The Vikings let Los Angeles put up 556 yards of offense Thursday night, allowing Jared Goff to complete 26 of 33 passes for 465 yards and five touchdowns and post a perfect passer rating (158.3) in the process.
In five years in Minnesota, Zimmer has never seen his defense struggle so badly against the pass. The same issues continue to pop up each game, with opposing receivers being left wide open, and Zimmer is at a loss for how to fix it.
"At this point, I don't know," Zimmer said. "Probably, anywhere I've ever been, I've never been this poor in pass coverage, so we're going to have to look at everything we're doing and get back to doing things correctly."
Three Rams receivers -- Cooper Kupp, Brandin Cooks and Robert Woods -- posted 100-yard-receiving nights. Linebacker Anthony Barr became a pawn in L.A. coach Sean McVay's game of beating the Vikings with clever play designs, drawing the short straw on mismatches that led to touchdowns three separate times.
First it was an 8-yard TD rocket to Todd Gurley, where the reigning offensive player darted out of the backfield and left Barr flat-footed. Then, when Goff dropped back for a play-action pass in the second quarter, Kupp ran a wheel route off the back side and went 70 yards into the end zone, with Barr left in his dust. Woods' 31-yard touchdown found Barr trailing another receiver in coverage yet again.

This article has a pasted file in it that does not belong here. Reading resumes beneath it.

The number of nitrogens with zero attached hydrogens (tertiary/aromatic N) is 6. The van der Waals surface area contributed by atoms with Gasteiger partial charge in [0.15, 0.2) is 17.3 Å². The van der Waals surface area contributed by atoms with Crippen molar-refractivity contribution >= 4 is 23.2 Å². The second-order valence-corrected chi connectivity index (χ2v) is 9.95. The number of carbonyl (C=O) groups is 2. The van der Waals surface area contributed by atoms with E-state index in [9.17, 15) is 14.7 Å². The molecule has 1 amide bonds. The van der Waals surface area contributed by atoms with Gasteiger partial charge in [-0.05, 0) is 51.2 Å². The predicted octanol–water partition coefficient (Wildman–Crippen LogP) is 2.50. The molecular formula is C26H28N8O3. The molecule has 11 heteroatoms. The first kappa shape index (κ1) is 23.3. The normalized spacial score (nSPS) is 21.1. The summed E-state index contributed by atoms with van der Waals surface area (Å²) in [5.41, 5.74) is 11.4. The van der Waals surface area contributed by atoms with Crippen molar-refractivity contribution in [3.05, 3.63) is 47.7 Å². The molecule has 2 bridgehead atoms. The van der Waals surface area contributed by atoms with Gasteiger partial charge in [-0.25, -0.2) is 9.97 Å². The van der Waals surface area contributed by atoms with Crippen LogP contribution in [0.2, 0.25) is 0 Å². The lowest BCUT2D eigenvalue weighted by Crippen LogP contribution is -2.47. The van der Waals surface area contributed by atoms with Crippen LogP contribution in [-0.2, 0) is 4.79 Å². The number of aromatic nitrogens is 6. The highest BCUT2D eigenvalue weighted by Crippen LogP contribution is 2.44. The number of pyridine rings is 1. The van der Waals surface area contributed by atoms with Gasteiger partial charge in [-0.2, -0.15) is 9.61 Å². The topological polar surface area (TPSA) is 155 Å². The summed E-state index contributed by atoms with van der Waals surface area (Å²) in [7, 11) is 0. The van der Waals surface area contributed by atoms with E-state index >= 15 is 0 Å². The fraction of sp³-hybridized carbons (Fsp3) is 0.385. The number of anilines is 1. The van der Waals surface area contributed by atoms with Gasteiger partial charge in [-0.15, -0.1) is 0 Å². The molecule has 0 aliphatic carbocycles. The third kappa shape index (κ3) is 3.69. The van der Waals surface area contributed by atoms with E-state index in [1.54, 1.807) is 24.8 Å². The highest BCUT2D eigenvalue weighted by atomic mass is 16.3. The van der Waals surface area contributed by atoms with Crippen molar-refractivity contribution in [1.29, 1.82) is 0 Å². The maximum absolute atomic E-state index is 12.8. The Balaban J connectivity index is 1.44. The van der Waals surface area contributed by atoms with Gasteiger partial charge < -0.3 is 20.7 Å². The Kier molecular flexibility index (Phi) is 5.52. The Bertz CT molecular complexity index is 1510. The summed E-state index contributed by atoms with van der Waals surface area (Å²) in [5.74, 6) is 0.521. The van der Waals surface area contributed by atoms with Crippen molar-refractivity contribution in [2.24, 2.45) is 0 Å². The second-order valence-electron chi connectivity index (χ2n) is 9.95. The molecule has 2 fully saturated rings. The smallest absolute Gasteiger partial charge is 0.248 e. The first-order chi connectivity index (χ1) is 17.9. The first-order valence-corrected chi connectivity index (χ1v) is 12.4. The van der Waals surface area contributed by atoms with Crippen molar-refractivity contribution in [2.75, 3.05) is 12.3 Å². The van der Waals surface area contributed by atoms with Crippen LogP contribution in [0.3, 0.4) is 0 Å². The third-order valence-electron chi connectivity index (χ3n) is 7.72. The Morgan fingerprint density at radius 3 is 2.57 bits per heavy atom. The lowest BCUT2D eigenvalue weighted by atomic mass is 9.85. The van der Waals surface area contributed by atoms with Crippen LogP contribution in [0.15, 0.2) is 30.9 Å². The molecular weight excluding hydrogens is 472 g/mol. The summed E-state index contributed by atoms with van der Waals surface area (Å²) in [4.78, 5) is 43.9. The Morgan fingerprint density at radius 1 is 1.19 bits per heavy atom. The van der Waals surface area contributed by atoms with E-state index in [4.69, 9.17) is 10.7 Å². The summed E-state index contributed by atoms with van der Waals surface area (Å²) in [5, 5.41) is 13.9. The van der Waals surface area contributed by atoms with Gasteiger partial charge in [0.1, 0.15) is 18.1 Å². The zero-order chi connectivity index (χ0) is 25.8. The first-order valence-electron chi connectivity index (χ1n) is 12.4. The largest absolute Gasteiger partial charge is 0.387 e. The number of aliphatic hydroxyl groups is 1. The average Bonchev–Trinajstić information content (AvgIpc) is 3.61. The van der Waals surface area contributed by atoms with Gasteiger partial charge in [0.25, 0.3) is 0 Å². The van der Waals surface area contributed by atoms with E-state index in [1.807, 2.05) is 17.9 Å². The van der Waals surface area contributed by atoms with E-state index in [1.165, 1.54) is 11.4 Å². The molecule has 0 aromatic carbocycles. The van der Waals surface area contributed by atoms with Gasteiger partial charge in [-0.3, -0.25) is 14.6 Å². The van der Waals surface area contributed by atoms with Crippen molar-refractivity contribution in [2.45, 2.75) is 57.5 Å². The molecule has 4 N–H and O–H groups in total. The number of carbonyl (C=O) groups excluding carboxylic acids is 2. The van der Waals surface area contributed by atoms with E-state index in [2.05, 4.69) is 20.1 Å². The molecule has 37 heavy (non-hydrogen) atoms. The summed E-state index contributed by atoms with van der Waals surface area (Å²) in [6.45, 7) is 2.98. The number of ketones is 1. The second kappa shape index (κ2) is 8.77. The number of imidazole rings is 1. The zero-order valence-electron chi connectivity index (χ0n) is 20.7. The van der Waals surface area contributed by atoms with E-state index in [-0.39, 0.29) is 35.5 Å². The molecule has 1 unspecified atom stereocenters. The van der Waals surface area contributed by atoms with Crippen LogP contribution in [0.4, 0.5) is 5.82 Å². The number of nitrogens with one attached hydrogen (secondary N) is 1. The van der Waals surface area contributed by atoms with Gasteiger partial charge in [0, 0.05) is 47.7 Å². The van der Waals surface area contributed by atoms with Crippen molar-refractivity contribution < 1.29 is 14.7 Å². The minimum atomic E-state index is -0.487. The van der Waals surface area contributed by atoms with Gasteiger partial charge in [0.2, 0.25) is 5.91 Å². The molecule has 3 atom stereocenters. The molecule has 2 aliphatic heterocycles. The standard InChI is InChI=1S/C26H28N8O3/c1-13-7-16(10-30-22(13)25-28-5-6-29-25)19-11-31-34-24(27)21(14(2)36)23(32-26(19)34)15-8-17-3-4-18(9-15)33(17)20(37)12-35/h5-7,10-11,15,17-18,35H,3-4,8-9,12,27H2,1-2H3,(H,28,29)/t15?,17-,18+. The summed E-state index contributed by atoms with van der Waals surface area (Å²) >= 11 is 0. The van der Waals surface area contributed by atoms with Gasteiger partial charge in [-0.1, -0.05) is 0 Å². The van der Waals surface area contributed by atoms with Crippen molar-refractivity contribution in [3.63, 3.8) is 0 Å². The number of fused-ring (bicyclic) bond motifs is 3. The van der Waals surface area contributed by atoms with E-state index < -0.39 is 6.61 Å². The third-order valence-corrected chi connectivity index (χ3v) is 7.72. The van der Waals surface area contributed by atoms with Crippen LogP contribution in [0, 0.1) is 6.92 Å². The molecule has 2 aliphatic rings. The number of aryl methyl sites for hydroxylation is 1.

"Just a good scheme," Barr said. "They caught us in some one-on-one coverage and were able to make a good throw and good catch."
What's troubling to Zimmer is that this is the same scheme the Vikings faced a year ago and held to seven points at U.S. Bank Stadium. Four of Goff's five passing touchdowns came in the first half, a glaring figure for a defense that let QBs run rampant in the first half in back-to-back weeks. The defense also struggled to scheme around the bootleg game to pressure the third-year quarterback.
"We made some mistakes. We left a bunch of guys open, and they have a good scheme," Zimmer said. "They don't give you too many drop-back passes where you can rush the quarterback. There's a lot of play-actions where they're blocking eight or nine guys, and it makes it difficult to get to him."
The Rams averaged just over a first down per play and notched 13 yards per pass. The pride of Zimmer's defense has been built upon limiting big plays, but the disintegration of the No. 2 pass defense from a year ago is a full-fledged liability. Minnesota has allowed a league-high 10 plays from scrimmage to go at least 30 yards or more through the first quarter of the season, with five of those gains having happened Thursday night.
"Yeah, I'm concerned," Zimmer said. "I've been concerned all year long. We have not played well defensively."